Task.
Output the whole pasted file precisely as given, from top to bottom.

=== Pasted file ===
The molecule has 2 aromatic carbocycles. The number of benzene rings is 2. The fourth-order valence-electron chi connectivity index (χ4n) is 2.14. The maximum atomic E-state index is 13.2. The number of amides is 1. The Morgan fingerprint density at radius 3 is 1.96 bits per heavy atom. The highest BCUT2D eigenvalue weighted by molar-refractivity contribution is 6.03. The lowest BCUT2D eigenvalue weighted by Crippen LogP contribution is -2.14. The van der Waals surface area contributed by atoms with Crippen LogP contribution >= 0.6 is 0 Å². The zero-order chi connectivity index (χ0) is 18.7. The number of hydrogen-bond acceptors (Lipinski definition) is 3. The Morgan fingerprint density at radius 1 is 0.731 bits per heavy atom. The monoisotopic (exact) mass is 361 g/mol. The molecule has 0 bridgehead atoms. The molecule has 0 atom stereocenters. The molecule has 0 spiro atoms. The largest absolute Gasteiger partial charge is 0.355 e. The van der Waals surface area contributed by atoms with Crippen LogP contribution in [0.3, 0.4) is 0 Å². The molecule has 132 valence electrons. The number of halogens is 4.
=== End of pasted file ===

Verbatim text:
The molecule has 2 aromatic carbocycles. The number of benzene rings is 2. The fourth-order valence-electron chi connectivity index (χ4n) is 2.14. The maximum atomic E-state index is 13.2. The number of amides is 1. The Morgan fingerprint density at radius 3 is 1.96 bits per heavy atom. The highest BCUT2D eigenvalue weighted by molar-refractivity contribution is 6.03. The lowest BCUT2D eigenvalue weighted by Crippen LogP contribution is -2.14. The van der Waals surface area contributed by atoms with Crippen LogP contribution >= 0.6 is 0 Å². The zero-order chi connectivity index (χ0) is 18.7. The number of hydrogen-bond acceptors (Lipinski definition) is 3. The Morgan fingerprint density at radius 1 is 0.731 bits per heavy atom. The monoisotopic (exact) mass is 361 g/mol. The molecule has 0 bridgehead atoms. The molecule has 0 atom stereocenters. The molecule has 0 spiro atoms. The largest absolute Gasteiger partial charge is 0.355 e. The van der Waals surface area contributed by atoms with Crippen LogP contribution in [0.3, 0.4) is 0 Å². The molecule has 132 valence electrons. The number of halogens is 4.